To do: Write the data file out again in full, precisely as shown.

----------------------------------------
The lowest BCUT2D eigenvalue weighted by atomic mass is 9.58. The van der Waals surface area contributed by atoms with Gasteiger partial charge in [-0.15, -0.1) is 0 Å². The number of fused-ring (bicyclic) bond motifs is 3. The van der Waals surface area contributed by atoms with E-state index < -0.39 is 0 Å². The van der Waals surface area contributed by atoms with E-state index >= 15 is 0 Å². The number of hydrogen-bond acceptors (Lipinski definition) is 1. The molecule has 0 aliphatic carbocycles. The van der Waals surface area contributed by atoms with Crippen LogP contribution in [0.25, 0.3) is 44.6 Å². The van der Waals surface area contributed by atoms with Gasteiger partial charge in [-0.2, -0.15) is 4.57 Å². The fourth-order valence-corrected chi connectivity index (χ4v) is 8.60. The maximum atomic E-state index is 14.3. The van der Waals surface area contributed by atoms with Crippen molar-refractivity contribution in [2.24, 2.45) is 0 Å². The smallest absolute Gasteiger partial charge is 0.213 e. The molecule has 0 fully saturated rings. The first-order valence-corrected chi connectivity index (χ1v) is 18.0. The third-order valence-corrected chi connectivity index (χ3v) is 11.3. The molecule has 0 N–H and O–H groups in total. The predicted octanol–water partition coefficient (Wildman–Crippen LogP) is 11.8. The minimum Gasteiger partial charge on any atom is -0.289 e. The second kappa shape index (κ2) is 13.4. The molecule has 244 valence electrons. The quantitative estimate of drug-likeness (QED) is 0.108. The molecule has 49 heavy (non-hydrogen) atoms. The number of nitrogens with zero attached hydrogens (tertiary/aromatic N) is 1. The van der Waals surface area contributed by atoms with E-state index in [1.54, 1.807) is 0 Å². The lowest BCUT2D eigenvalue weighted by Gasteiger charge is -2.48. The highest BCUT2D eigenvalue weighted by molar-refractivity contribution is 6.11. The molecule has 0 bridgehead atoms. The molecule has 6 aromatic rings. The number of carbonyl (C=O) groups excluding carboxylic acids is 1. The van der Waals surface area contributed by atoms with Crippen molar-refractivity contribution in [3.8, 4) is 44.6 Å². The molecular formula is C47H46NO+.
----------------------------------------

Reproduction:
The lowest BCUT2D eigenvalue weighted by atomic mass is 9.58. The van der Waals surface area contributed by atoms with Gasteiger partial charge in [-0.15, -0.1) is 0 Å². The number of fused-ring (bicyclic) bond motifs is 3. The van der Waals surface area contributed by atoms with E-state index < -0.39 is 0 Å². The van der Waals surface area contributed by atoms with E-state index >= 15 is 0 Å². The number of hydrogen-bond acceptors (Lipinski definition) is 1. The molecule has 0 aliphatic carbocycles. The van der Waals surface area contributed by atoms with Crippen LogP contribution in [0.25, 0.3) is 44.6 Å². The van der Waals surface area contributed by atoms with Gasteiger partial charge in [-0.2, -0.15) is 4.57 Å². The fourth-order valence-corrected chi connectivity index (χ4v) is 8.60. The maximum atomic E-state index is 14.3. The van der Waals surface area contributed by atoms with Crippen molar-refractivity contribution in [2.24, 2.45) is 0 Å². The smallest absolute Gasteiger partial charge is 0.213 e. The molecule has 0 fully saturated rings. The first-order valence-corrected chi connectivity index (χ1v) is 18.0. The third-order valence-corrected chi connectivity index (χ3v) is 11.3. The molecule has 0 N–H and O–H groups in total. The predicted octanol–water partition coefficient (Wildman–Crippen LogP) is 11.8. The minimum Gasteiger partial charge on any atom is -0.289 e. The second kappa shape index (κ2) is 13.4. The molecule has 244 valence electrons. The quantitative estimate of drug-likeness (QED) is 0.108. The molecule has 49 heavy (non-hydrogen) atoms. The number of nitrogens with zero attached hydrogens (tertiary/aromatic N) is 1. The van der Waals surface area contributed by atoms with E-state index in [1.54, 1.807) is 0 Å². The lowest BCUT2D eigenvalue weighted by Gasteiger charge is -2.48. The highest BCUT2D eigenvalue weighted by molar-refractivity contribution is 6.11. The molecule has 0 bridgehead atoms. The molecule has 6 aromatic rings. The number of carbonyl (C=O) groups excluding carboxylic acids is 1. The van der Waals surface area contributed by atoms with Crippen molar-refractivity contribution in [3.8, 4) is 44.6 Å². The molecular formula is C47H46NO+.